Tuesday, May 03, 2011

Day 10: To Peru!

Note: Because I had no internet connection on the boat, I'm posting these about a week after they actually happened. I'll post one Galapagos post each day, followed by Machu Picchu posts, so you can live vicariously through my diaries and photos.

Mainland Ecuador is 1 hour ahead of Galapagos, and we had to leave the hotel at 5:30 am. That means I had to get up at 4 am, Galapagos time. After staying up late to post as many pictures and diaries as possible (and enjoying the first internet access in over a week), it was tough, but I managed. The highlight of the flight (Guayaquil to Lima, Lima to Cusco) was the in-flight snack. The 50 minute flight from Lima to Cusco included a dark chocolate caramel.

From The Sacred Valley

Cusco (above) was the capital of the Incan empire, and remains the center of the Andean culture. It lies at 11,000 feet, so first thing after getting off the plane, they gave us coca tea. We headed straight out to begin our tour of the Sacred Valley. We first stopped at a viewpoint where we could see the Cusco city center and our hotel from above. In the park there a woman dressed in traditional Andean clothing, with a llama on a leash and holding a lamb, offered to let us hold the lamb and take her picture for 1 Solas, about 30 cents.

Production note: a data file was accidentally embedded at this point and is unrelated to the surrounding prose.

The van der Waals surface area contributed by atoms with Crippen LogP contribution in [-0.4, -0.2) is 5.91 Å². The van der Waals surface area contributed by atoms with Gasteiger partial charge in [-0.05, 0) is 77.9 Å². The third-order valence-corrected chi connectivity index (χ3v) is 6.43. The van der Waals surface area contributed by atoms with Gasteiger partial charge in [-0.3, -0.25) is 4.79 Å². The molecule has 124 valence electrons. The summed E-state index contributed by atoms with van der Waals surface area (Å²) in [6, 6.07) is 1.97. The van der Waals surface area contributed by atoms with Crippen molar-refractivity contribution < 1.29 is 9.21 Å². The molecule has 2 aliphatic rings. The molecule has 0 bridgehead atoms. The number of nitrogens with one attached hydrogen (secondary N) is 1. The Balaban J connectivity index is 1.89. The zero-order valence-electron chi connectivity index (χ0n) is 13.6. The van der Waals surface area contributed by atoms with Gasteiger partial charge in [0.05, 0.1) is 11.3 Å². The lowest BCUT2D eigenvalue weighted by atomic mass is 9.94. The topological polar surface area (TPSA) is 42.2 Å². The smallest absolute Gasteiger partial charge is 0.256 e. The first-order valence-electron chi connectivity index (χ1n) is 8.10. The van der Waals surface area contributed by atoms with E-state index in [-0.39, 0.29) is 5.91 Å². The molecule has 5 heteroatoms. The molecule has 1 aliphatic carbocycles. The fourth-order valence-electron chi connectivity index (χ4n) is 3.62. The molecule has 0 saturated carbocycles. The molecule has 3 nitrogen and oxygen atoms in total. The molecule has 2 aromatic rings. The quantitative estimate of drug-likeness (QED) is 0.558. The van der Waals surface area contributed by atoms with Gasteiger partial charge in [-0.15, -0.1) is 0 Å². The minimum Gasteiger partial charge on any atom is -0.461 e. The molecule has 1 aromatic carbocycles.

From The Sacred Valley

Next, we went over the mountain into the Sacred Valley, which is where the Incas grew all the food to feed everyone in Cusco. It's considered one of the most beautiful parts of Peru, and I can see why. The mountains are tall and narrow, and the sunlight shines through with great clarity. The Sacred Valley is carved by the Urubamba River, the origin of the Amazon, fed by glaciers. Our visit began in the southern town of Pisac, where we visited a market (clearly supported by tourists looking for silver, gold, pottery, and weavings).


From The Sacred Valley

After checking into our hotel in Yucay, we had a lecture by an archaeologist who gave an interesting introduction to Andean culture. He stressed two main points about the way Andeans think. First, whereas we think about time in a linear fashion (past, present, future), and have difficulty living in the present, Andeans (including ancient Incas) think about time as cycles: of the moon, the sun, the seasons, life, etc. This makes them excellent farmers. Second, they consider everything around them to be of divine origin. That is, they have one space: Pachamama, or mother earth. And they pay homage to each thing, for example they planned the city of Cusco in the shape of a puma.

From The Sacred Valley

Click here for the whole day's album.

See vacation summary (with links to each day).

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